# Parameters’ uncertainty for small sample size

Suppose we have a small set of numbers (5 to 10 observations), and we’re trying to fit a distribution to this set. Also, we know that all numbers are positive. I tried to fit lognormal, but I’m not sure how good my estimates are since the sample is very small; also I’m not sure how whether it is enough to look at goodness-of-fit test due to the small sample size.

Any suggestions on how to tackle this issue (i.e., to be more confident, certain, about my estimates)?

• It's not clear if you're asking about how to assess whether the distribution is lognormal or about the uncertainity of the estimates of the lognormal parameters. In the former case, graphical investigation, using for instance boxplots and histograms, can give you a very rough idea about the distribution, but apart from that, there really isn't much that you can do with only 5-10 observations. Jul 10, 2012 at 15:06
• my main concern is not the distribution, but how good my estimates are assuming i know the distribution... Jul 10, 2012 at 15:24
• That, at least, is possible to make statements about. :) It would help if you told us which estimators you used for the parameters. Jul 10, 2012 at 15:40

I would not recommend using a goodness of fit test for such small sample. For example, if you simulate $5-10$ observations from a log-normal distribution, then the Shapiro-Wilk normallity test would fail in the sense that the associated p-value would be higher than $0.05$ more than $30\% +$ of the times, failing to provide the desired power/signficance level. See the following R code.

count = rep(0,10000)

for(i in 1:10000){
x = exp(rnorm(10))
if(shapiro.test(x)$p.value>0.05) count[i] = 1 } mean(count)  You might consider Maximum Likelihood Estimation (MLE) and quantifying the accuracy of the estimation by constructing confidence-likelihood intervals for the parameters. One option consists of using the profile likelihood of the parameters$(\mu,\sigma)$. In this case, the MLE of$(\mu,\sigma)$for a sample$(x_1,...,x_n)$are $$\hat\mu= \dfrac{1}{n}\sum_{j=1}^n\log(x_j);\,\,\,\hat\sigma^2=\dfrac{1}{n}\sum_{j=1}^n(\log(x_j)-\hat\mu)^2.$$ Now, you can use the well-known result that a likelihood interval of level$0.147$has an approximate confidence of$95\%$. The following R code shows how to calculate these intervals for$\mu$and$\sigma$numerically and how to plot the profile likelihoods for your sample. # Your data dat = c(0.6695,0.5968, 0.7641, 0.7252, 0.7779) n = length(dat) # Profile likelihood of mu p.mu = function(mu){ muh = mean(log(dat)) return( (sum((log(dat)-muh)^2)/sum((log(dat)-mu)^2))^(0.5*n) ) } # Plot of the profile vec = seq(-0.75,0,0.01) rmvec = lapply(vec,p.mu) plot(vec,rmvec,type="l") p.muint = function(mu) return(p.mu(mu)-0.147) # Approximate 95% confidence interval of mu c(uniroot(p.muint,c(-0.6,-0.4))$root,uniroot(p.muint,c(-0.3,-0.1))$root) # Profile likelihood of sigma p.sigma = function(sigma){ muh = mean(log(dat)) sigmah = sqrt(mean((log(dat)-muh)^2)) return( (sigmah/sigma)^n*exp(0.5*n)*exp(-0.5*n*sigmah^2/sigma^2) ) } # Plot of the profile vec1 = seq(0.01,0.3,0.001) rsvec = lapply(vec1,p.sigma) plot(vec1,rsvec,type="l") p.sigmaint = function(sigma) return(p.sigma(sigma)-0.147) # Approximate 95% confidence interval of sigma c(uniroot(p.sigmaint,c(0.05,0.1))$root,uniroot(p.sigmaint,c(0.15,0.3))\$root)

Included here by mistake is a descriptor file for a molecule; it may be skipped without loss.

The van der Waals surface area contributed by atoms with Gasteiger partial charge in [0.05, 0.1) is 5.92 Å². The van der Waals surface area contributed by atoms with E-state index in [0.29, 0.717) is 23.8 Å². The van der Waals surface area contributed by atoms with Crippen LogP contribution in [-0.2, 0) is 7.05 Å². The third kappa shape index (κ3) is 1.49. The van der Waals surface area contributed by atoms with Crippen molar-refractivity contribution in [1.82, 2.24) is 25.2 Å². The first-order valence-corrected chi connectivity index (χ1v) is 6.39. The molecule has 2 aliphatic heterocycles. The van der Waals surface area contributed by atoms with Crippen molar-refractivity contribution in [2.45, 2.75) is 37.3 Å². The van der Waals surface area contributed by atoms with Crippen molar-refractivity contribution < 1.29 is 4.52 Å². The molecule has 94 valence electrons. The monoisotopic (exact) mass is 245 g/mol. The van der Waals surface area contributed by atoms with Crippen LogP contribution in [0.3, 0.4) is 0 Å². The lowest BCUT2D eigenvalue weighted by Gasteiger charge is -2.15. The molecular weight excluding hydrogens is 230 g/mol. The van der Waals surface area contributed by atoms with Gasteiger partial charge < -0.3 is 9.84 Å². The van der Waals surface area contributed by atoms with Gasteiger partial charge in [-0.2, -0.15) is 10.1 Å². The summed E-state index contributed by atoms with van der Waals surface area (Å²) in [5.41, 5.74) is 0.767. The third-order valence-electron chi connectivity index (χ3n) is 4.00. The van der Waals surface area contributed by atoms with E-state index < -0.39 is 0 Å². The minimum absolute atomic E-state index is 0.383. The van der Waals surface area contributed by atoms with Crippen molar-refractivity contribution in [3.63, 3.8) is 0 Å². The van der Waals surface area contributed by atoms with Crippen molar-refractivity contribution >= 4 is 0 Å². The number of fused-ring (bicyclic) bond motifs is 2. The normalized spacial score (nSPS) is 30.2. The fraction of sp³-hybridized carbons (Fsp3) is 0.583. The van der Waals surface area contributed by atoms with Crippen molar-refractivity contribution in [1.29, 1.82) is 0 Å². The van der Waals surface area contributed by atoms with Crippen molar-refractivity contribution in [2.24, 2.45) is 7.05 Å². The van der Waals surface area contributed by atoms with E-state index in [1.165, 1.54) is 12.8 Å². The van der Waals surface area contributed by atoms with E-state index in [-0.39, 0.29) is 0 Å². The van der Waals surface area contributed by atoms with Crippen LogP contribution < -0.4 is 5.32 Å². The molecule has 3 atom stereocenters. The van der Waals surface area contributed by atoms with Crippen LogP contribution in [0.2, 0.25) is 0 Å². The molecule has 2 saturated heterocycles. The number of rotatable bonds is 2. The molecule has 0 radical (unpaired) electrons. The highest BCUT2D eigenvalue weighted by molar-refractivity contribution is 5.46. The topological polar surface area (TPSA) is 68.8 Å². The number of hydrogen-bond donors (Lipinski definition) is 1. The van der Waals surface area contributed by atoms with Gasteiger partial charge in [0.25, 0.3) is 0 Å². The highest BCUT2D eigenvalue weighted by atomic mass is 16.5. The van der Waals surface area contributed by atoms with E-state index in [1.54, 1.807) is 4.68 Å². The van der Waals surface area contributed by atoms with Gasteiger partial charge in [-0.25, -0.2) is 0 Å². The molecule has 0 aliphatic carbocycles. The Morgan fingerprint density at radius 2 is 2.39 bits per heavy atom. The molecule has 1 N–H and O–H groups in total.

I hope this helps.

• Thanks for the help. I truly appreciate it. I'm going through it trying to understand it... I tried it on my sample, but it gave me 2 errors : Error in uniroot(p.muint, c(-1, 0)) : f() values at end points not of opposite sign Error in uniroot(p.sigmaint, c(0.4, 0.75)) : f() values at end points not of opposite sign Jul 10, 2012 at 16:40
• here is my sample: dat <- c(0.6695,0.5968, 0.7641, 0.7252, 0.7779) Jul 10, 2012 at 16:42
– user10525
Jul 10, 2012 at 16:47
• Thank you so much. Let me please go over to digest everything and will ask some questions. Thanks again!!! Jul 10, 2012 at 17:12
• Isn't it good that Shapiro-Wilk rejects > 30% of the time, given that the sample isn't in fact Normal? And of course that number depends on the parameters of the lognormal, holding the sample size fixed, as the lognormal can be made arbitrarily close to a Normal. Jul 10, 2012 at 18:44